5. God is Almighty, "the only Potentate, the King of kings and Lord of lords," the King of those who reign, the Lord of those who rule. All authority is in His hands. Let us not lose sight of Him to whom in this passage the great apostle ascribes honour and power everlasting. We too often regard ourselves as the rulers of the world, and forget our absolute dependence; but, in relation to the blessed and only Potentate, we are far more insignificant than insects are in relation to us.
(A. Rowland, LL. B.)
The blessed and only Potentate
II. was scourged by monks before the shrine of Canterbury; when John received back his crown from Pandulf; when Godfrey refused to wear a crown of gold where his Saviour had a crown of thorns; when Rudolf of Hapsburg, not finding the sceptre in the temple of his coronation, seized upon the crucifix and swore that that should be his sceptre; when the most ancient crown of Europe was made, not of gold, but of iron, and that iron hammered, as men believed, out of a nail of the true cross — what was this but the homage of earthly kings to a Diviner royalty! Yes; and no power on earth has ever been able to resist Christ. Tell it out among the heathen that the Lord is King! Greece despised Him, and Greece glimmered into a dream; but the Cross remains. Rome hated Him, and Rome has crumbled into the dust; but the Cross remains. Philosophy rejected Him, and philosophy has sunk into impotence; but the Cross remains, Is ire your King? Or will you choose in His place some vile and worth less tyranny, some evil spirit, some despotic and besetting vice? Three centuries ago the Spaniards were besieging the little town of St. Quentin, on the frontiers of France. Its ramparts were in ruins, fever and famine were decimating its defenders, treason was gliding among its terrified population. One day the Spaniards shot over the walls a shower of arrows to which were attached little slips of parchment, promising the inhabitants that if they would surrender, their lives and property should be spared. Now, the governor of the town was the great leader of the Huguenots, Gaspard de Coligni. As his sole answer he took a piece of parchment, tied it to a javelin, wrote on it the two words, Regem habemus — "We have a king", and hurled it back into the camp of the enemy. Now that was true loyalty, loyalty in imminent peril, loyalty ready to sacrifice all. But who was that king for whom, amidst sword and flame, amid fever and famine, Coligni was defending those breached and battered walls? It was the weak and miserable Henry II. of France, whose son, Charles IX., was afterwards guilty of the murder of Coligui and the infamies of St. Bartholomew. Have you a king? Is Christ your King? All, if He be, He is not a feeble, corrupt, false, treacherous man like Coligui's master, but a King who loves you, who died for you, who pleads with you even now on the right hand of the Majesty on High. Is Christ your King? If you are selfish and frivolous; if you are a better and a gambler; if you are a whisperer and one who delights in lies; if you are a fornicator or a "profane person, as was Esau"; if you worship Mammon; if your god is your ledger and you mind earthly things; if you are double-tongued, shifty, stingy, worldly — say not that Christ is your King. Is Christ your King? If in sincerity and truth you will take Christ for your King and Captain I promise you two things. First, I promise you security. Principle is a noble thing; but in the fatal mirage of the passions principle is lost sight of, and amid the glamour of temptation principle not only loses something of its pristine splendour, but it becomes as if it were not. And the other blessing which Christ will give you is joy.; for .Christ says," Peace I give you, My peace I leave with you; not as the world giveth give I unto you." "Not as the world giveth!" There has been a joy in dungeons and on scaffolds passing the joy of the harvest. Christ does not delude as Satan does with promises as. "Serve me, and you shall be rich."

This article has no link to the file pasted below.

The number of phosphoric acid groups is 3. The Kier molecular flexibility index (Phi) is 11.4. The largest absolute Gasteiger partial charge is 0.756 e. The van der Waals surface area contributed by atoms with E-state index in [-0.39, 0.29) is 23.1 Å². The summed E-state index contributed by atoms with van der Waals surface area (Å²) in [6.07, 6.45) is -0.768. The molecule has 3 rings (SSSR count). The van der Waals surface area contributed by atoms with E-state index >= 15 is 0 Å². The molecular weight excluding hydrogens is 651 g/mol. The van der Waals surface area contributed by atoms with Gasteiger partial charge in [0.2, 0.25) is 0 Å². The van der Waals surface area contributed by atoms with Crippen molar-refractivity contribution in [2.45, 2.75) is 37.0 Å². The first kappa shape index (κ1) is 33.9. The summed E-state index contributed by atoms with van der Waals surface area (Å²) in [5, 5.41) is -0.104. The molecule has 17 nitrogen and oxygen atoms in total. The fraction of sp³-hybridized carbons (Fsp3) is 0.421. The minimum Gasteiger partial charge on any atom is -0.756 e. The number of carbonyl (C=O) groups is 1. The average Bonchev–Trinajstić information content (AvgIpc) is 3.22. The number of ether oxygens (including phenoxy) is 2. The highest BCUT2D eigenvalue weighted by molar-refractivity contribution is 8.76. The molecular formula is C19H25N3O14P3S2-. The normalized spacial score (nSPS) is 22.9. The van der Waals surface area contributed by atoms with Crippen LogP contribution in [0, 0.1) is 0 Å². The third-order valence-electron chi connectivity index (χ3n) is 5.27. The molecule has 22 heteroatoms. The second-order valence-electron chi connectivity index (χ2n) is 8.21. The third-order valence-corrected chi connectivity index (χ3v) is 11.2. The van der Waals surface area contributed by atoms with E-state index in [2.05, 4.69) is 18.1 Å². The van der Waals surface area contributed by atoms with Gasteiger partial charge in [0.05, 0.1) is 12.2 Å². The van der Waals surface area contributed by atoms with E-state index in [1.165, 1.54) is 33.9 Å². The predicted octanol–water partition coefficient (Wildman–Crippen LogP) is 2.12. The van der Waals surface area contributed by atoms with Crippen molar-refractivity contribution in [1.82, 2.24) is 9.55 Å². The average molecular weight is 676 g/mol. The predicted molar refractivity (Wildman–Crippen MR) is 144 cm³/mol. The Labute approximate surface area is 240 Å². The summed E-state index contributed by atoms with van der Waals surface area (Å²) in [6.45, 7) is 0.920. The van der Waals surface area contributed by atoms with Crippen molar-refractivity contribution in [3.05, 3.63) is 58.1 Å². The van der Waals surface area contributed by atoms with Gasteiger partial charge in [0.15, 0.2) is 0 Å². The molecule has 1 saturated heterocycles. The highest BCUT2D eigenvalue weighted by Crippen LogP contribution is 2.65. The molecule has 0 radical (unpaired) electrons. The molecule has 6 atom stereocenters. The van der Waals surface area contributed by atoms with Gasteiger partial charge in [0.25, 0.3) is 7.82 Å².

(Archdeacon Farrar.)1. Jesus is a King in His own eternal and essential right. He is the Creator of all things; He is the Preserver of all things; He is the sovereign Lord and Proprietor of ell things. But, then, He is a King in another sense, and it is to that, that allusion is here made.
2. He has a mediatorial kingdom which was given Him by the Father as a recompense for His great and glorious undertaking on behalf of our world: and thus He is a mediatorial King. Now, in this view of the subject as a mediatorial King, and having mediatorial kingdom committed to His care, trust, management, and government, we may observe that this kingdom was small in its origin. At its first rising after His resurrection and ascension, the dimensions were small.
3. But, then, there is a third kingdom: if I may so speak, another kingdom within this kingdom — a kingdom in the hearts of His beloved people. "The kingdom of God," it is said, "is within you." It is in vain for men to pretend that they are the subjects of Christ merely because they are so outwardly.
4. I say He is a very bountiful Sovereign in whom you have trusted. He has promised to give everything which He possesses that He can give, and that His subjects can receive. He has made a covenant with them which is well ordered in all things and sure. "All things are yours."
5. Observe, again, He is a tender-hearted and sympathizing Sovereign. He feels for all His subjects; for every one of you, and for the meanest subject that He has; so that everything which concerns them concerns Him. There is no trial which presses sore on the mind which He does not feel, and in which He does not participate.